Why should Europe expect ever rising standards of living?
By Michael Hennigan, Finfacts founder and editor
Aug 27, 2013 - 6:33 AM

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As a weak recovery takes hold in Europe, the likelihood of no real growth in incomes for working families will remain a top priority for politicians but high debt levels will limit the changes that can be made in taxations systems, to ease the pain. Why should Europe expect ever rising standards of living?

Monetary values only partially reflect the better lives lived by most Europeans in the post-1945 period. Improved healthcare and in particular the availability of what could be termed miracle drugs, improved sanitation, the disappearance of coal-burning smokestacks in cities and both improved workers' rights and social safety nets, are just some of the huge improvements.

Janan Ganesh, in today's Financial Times writes in respect of falling real earnings in Britain in particular:

Western electorates have long viewed globalisation as a menace to their livelihoods, but their leaders are barely wiser about viable solutions. In the 1990s, it was hoped that investment in 'human capital' would see off the threat of wage competition. Our workers might be costlier but they would also be better. But results have been patchy at best and it takes a very sunny disposition to believe that the ideas now in vogue – fiddling from the right, daydreaming from the left – will fare much better."

Ireland was one of the early beneficiaries of globalisation, before the end of communism in Eastern Europe and both China and India joining the global market economy. However, the dilemma now is that the indigenous sector over the past half century has not grown to a level where it could maintain a developed country standard of living while the foreign-owned sector is either capital intensive or mainly engaged in administration activities. Low corporate taxes and one of Europe's lowest employer social security burdens, coupled with State supports, are not reflected in the performance.

Richard Freeman, the Harvard economist, has calculated that:

In 1980 the global workforce consisted of workers in the advanced countries, parts of Africa and most of Latin America. Approximately 960m persons worked in these economies. Population growth — largely in poorer countries — increased the number employed in these economies to about 1.46bn workers by 2000.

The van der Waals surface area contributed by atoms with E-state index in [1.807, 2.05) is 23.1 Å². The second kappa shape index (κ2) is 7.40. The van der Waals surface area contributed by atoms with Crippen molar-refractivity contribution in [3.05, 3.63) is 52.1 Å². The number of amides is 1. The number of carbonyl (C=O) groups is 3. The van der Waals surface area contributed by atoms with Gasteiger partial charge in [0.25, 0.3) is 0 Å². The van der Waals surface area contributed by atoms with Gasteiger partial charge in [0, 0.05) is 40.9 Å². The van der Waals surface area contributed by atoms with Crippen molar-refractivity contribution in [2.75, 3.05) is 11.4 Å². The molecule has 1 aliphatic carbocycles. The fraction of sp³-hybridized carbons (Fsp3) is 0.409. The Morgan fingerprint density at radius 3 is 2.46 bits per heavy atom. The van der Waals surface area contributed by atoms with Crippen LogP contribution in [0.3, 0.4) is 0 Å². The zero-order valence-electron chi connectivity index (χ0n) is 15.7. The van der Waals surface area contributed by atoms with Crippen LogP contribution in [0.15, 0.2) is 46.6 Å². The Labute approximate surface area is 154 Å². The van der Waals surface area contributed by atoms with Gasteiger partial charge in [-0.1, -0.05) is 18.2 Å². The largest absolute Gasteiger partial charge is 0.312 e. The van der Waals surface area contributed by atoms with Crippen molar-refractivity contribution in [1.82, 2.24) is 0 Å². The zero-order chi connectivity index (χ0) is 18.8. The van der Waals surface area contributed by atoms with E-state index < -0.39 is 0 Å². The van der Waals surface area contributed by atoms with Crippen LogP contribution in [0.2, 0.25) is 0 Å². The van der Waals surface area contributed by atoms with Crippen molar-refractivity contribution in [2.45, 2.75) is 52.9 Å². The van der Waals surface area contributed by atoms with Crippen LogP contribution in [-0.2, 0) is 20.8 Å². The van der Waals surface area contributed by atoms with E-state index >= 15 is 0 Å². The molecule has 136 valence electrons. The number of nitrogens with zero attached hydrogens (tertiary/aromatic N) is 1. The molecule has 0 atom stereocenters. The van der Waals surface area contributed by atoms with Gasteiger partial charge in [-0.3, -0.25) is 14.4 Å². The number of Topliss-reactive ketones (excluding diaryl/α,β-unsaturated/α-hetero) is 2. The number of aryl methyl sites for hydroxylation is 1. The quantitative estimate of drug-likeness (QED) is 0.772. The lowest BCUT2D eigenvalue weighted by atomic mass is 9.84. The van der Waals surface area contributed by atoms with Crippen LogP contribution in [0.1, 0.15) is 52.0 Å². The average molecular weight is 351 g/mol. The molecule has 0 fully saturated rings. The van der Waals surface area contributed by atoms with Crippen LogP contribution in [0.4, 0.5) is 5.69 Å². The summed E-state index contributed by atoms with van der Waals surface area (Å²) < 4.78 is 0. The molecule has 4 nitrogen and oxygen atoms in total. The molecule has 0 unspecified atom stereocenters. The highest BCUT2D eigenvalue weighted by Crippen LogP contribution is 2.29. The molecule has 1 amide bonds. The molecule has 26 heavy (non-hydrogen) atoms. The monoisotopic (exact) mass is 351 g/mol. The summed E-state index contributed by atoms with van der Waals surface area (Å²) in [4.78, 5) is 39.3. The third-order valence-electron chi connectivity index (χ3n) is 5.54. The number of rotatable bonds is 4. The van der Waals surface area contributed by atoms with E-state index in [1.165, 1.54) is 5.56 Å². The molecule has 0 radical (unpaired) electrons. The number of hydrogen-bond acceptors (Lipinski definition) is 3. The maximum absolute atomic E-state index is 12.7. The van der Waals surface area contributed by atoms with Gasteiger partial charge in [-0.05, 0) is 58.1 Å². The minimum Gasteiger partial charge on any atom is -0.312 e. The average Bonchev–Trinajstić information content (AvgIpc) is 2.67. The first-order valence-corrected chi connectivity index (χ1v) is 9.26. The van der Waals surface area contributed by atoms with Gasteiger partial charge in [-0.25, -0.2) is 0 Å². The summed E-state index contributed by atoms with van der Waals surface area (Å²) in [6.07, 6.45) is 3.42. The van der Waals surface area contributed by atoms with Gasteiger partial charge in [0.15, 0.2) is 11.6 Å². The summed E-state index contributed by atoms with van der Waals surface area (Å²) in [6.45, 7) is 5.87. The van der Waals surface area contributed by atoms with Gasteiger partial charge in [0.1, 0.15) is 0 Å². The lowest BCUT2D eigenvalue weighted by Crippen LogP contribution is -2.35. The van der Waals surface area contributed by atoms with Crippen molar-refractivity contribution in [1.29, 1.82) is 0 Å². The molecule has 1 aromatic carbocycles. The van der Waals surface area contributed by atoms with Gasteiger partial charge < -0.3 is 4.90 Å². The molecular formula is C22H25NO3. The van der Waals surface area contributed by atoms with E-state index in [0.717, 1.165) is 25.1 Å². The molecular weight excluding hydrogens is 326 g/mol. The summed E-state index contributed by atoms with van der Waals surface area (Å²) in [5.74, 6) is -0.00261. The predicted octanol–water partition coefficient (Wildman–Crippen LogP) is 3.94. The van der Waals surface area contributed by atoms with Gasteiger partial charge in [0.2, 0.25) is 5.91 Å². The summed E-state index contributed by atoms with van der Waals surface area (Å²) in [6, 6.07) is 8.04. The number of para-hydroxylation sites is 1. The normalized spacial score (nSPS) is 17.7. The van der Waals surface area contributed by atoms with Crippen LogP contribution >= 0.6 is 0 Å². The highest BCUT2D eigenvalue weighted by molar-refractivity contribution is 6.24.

But in the 1980s and 1990s, workers from China, India and the former Soviet bloc entered the global labour pool. Of course, these workers had existed before then. The difference, though, was that their economies suddenly joined the global system of production and consumption.

In 2000, those countries contributed 1.47bn workers to the global labour pool — effectively doubling the size of the world’s now-connected workforce."

Ireland's hourly labour cost in 2012 (whole economy ex public service) was  €29 compared with €30 in Germany, €34 in France and €7 in Poland.

Actual Individual Consumption (AIC) per capita is a better proxy for Ireland's wealth ranking than GDP per capita and in 2012, Ireland's AIC was close to Italy's and below the EU average. The GDP per capita was 29% higher than the average.  See detail here.

Eurostat said [pdf] last November that social protection expenditure as a percentage of GDP was above 30% in 2010 in France (33.8%), Denmark (33.3%), the Netherlands (32.1%), Germany (30.7%), Finland (30.6%), Austria and Sweden (both 30.4%), and below 20% in Romania (17.6%), Latvia (17.8%), Bulgaria and Estonia (both 18.1%), Slovakia (18.6%), Poland (18.9%), Lithuania (19.1%) and Malta (19.8%).

Ireland's was at 29.6% but using GNP (gross national product, mainly excluding the profits of the multinational sector) would put us at a similar level to France.

After Luxembourg (which is an anomaly as part of its workforce lives elsewhere), the highest spending per capita was recorded in the Netherlands and Denmark at over 40% above  the EU27 average, followed by Austria, Ireland and Sweden at around 30% above the average. The lowest  spending per capita was registered in Bulgaria and Romania at less than 30% of the EU27 average.

Only in Japan, South Korea, Mongolia and Uzbekistan out of 35 countries in the Asia-Pacific region does spending on social protection equal at least 5% of per capita gross domestic product, the Asian Development Bank (ADB) said in a report last month. Insurance and pensions dominate such expenditure, while few governments focus on labour, the report said.